Publication - Statistics

Scotland's devolved employment services: statistical summary

Published: 27 Feb 2019

Experimental statistics for: the first nine months of Fair Start Scotland, the first twenty one months of Work First Scotland and Work Able Scotland, and the first six months of the Health & Work Support Pilot (HAWS).

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Supporting files

Contents
Scotland's devolved employment services: statistical summary
Background Information

17 page PDF

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Supporting files

Background Information

1. Experimental Statistics

Experimental statistics are a type of official statistics that are undergoing development. They are defined in the Code of Practice for Official Statistics as: 'new official statistics undergoing evaluation that are published in order to involve users and stakeholders in their development as a means to build in quality at an early stage'.

2a. Reporting periods

Fair Start Scotland. The service was launched 3 April 2018 (Q1). We report referrals and starts for Q1 2018 to Q3 2018 (31 December 2018). There was an opportunity for referrals to be made for a short period prior to launch, commencing 13 March 2018.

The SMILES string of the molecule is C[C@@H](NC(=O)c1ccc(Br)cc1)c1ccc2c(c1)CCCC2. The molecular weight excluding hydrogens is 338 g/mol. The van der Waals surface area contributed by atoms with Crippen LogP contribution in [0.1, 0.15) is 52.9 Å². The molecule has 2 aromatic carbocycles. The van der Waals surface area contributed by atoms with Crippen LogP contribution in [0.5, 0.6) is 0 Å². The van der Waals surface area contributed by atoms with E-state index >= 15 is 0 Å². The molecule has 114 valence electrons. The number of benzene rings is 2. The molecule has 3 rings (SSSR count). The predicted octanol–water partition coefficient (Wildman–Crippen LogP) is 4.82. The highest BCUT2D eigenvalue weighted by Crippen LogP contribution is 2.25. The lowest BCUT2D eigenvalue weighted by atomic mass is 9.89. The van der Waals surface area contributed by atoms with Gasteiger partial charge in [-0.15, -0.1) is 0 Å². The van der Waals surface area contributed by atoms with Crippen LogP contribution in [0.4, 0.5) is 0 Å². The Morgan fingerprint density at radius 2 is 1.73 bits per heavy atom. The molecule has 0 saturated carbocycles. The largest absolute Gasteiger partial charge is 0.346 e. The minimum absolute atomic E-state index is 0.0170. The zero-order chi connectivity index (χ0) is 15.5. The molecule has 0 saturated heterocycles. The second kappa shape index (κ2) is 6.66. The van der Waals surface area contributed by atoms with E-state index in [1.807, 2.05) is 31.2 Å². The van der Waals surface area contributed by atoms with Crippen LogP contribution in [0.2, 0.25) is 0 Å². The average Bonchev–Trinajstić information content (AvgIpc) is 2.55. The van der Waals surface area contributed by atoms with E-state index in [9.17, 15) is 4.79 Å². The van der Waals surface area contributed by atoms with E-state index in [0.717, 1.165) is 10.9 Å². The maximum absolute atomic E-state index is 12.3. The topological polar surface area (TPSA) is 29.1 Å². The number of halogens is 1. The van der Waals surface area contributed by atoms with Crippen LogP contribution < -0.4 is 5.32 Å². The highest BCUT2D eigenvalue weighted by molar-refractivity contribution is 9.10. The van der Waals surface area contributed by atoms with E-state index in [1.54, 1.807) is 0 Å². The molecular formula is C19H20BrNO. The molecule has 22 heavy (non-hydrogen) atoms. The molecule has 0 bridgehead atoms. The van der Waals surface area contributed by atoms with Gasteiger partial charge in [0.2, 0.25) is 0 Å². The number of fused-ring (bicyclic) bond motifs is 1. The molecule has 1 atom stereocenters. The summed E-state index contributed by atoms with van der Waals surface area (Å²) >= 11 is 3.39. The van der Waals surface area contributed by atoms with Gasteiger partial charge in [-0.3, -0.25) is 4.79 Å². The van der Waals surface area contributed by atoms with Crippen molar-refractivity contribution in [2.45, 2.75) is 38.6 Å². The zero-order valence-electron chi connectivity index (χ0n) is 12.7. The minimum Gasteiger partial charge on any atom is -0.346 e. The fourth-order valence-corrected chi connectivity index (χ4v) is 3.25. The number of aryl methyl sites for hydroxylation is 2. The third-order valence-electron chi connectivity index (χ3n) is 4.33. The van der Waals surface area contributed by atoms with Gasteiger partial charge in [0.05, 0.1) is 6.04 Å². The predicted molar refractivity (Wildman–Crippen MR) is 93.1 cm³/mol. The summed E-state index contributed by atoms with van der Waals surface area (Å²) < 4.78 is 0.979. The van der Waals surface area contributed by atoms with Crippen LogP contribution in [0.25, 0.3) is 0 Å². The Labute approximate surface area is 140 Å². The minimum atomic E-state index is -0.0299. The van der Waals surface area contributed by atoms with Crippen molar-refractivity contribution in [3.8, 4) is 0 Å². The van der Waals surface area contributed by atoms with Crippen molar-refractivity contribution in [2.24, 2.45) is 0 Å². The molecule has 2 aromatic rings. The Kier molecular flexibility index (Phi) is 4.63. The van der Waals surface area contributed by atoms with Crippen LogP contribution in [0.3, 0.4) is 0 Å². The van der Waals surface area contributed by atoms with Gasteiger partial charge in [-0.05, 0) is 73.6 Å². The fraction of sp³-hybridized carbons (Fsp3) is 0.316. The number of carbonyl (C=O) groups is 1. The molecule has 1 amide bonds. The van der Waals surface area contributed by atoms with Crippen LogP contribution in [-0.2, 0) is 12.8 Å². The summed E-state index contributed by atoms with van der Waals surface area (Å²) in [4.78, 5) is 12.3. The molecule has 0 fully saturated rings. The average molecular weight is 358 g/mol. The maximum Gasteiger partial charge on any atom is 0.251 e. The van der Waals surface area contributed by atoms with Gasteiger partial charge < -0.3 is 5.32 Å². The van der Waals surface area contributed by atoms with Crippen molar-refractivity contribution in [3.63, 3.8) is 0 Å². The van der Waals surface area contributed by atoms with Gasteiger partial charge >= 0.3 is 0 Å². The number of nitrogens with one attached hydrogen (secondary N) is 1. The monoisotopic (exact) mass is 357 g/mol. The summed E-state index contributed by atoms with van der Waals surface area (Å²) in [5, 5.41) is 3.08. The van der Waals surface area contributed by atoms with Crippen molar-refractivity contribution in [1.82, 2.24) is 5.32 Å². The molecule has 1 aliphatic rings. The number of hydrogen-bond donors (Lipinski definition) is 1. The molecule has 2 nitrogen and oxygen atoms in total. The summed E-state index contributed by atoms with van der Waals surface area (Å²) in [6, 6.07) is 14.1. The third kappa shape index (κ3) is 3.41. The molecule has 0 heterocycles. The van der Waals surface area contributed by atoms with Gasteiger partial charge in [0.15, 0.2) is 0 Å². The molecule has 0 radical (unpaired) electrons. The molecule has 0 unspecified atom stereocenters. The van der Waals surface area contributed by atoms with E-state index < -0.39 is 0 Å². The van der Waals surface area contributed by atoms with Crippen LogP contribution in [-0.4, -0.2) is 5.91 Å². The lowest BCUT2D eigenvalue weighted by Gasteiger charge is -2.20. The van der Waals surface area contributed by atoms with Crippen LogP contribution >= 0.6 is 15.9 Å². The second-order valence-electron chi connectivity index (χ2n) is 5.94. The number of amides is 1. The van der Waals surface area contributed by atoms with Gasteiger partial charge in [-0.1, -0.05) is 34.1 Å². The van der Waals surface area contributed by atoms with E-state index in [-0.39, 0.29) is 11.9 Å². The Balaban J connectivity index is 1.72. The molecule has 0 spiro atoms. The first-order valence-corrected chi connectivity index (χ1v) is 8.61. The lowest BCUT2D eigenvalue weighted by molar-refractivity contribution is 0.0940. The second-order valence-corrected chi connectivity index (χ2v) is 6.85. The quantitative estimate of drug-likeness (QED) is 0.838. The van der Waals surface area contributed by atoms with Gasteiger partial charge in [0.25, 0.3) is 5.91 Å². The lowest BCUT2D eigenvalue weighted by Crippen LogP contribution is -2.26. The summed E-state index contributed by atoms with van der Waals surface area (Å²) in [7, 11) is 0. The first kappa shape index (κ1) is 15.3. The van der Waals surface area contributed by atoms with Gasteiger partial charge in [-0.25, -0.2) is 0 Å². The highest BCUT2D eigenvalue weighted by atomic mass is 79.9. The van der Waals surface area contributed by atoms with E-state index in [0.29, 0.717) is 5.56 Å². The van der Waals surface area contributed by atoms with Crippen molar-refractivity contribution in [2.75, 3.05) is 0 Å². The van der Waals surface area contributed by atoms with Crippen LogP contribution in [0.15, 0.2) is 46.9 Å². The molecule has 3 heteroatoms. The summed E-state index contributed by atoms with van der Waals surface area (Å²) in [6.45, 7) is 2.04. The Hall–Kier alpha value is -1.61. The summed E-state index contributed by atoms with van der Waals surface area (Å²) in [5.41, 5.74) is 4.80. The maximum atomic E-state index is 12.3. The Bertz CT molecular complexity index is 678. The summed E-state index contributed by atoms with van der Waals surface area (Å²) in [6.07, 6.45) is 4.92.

Work First Scotland and Work Able Scotland. These services were launched 3 April 2017 (Q1), referrals to both services stopped in Q1 2018 (9 March 2018). We report all referrals between 3 April 2017 and 9 March 2018. We also report all starts for each service - all starts were recorded by 30 March 2018 (Q4), aside from 4 starts in April for WFS. We started reporting job outcomes for participants in Q1 2018 and the latest data included Q3 2018.

Health & Work Support Pilot. The pilot was launched on 26 June 2018 and is scheduled to run for 2 years. We have reported referrals and enrolments for the first quarter of the pilot (July to September) and the second quarter of the pilot (October to December). Data for the second quarter includes 5 days of June, as the service was launched at the end of June.

2b. Reporting differences

The output classifications for age groups used in this publication for the Health & Work Support pilot differ slightly from those used for Work First Scotland, Work Able Scotland and Fair Start Scotland. The output classifications for health conditions used for Work Able Scotland and the Health & Work Support pilot are each also slightly different than those used for Work First Scotland and Fair Start Scotland.